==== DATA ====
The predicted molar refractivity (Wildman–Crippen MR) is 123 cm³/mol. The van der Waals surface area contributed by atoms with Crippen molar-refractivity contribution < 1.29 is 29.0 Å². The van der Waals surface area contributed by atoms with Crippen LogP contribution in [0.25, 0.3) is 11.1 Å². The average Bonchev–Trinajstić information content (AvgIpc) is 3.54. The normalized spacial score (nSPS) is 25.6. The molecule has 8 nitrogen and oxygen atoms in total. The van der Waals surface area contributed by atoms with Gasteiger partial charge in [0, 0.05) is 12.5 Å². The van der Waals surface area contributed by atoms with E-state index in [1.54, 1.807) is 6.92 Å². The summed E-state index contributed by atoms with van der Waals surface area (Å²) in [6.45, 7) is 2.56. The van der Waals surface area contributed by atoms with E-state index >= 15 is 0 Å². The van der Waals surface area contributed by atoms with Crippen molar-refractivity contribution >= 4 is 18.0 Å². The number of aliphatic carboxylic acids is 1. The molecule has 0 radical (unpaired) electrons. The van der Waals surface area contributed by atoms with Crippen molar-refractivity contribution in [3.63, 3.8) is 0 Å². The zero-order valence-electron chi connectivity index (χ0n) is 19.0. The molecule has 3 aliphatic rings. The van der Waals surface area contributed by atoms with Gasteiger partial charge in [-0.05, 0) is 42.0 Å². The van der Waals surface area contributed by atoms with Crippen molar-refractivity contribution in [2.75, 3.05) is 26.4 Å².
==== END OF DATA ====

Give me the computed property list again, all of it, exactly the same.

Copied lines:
The predicted molar refractivity (Wildman–Crippen MR) is 123 cm³/mol. The van der Waals surface area contributed by atoms with Crippen molar-refractivity contribution < 1.29 is 29.0 Å². The van der Waals surface area contributed by atoms with Crippen LogP contribution in [0.25, 0.3) is 11.1 Å². The average Bonchev–Trinajstić information content (AvgIpc) is 3.54. The normalized spacial score (nSPS) is 25.6. The molecule has 8 nitrogen and oxygen atoms in total. The van der Waals surface area contributed by atoms with Gasteiger partial charge in [0, 0.05) is 12.5 Å². The van der Waals surface area contributed by atoms with E-state index in [1.54, 1.807) is 6.92 Å². The summed E-state index contributed by atoms with van der Waals surface area (Å²) in [6.45, 7) is 2.56. The van der Waals surface area contributed by atoms with E-state index >= 15 is 0 Å². The van der Waals surface area contributed by atoms with Crippen molar-refractivity contribution >= 4 is 18.0 Å². The number of aliphatic carboxylic acids is 1. The molecule has 0 radical (unpaired) electrons. The van der Waals surface area contributed by atoms with Crippen molar-refractivity contribution in [3.63, 3.8) is 0 Å². The zero-order valence-electron chi connectivity index (χ0n) is 19.0. The molecule has 3 aliphatic rings. The van der Waals surface area contributed by atoms with Gasteiger partial charge in [-0.05, 0) is 42.0 Å². The van der Waals surface area contributed by atoms with Crippen molar-refractivity contribution in [2.75, 3.05) is 26.4 Å².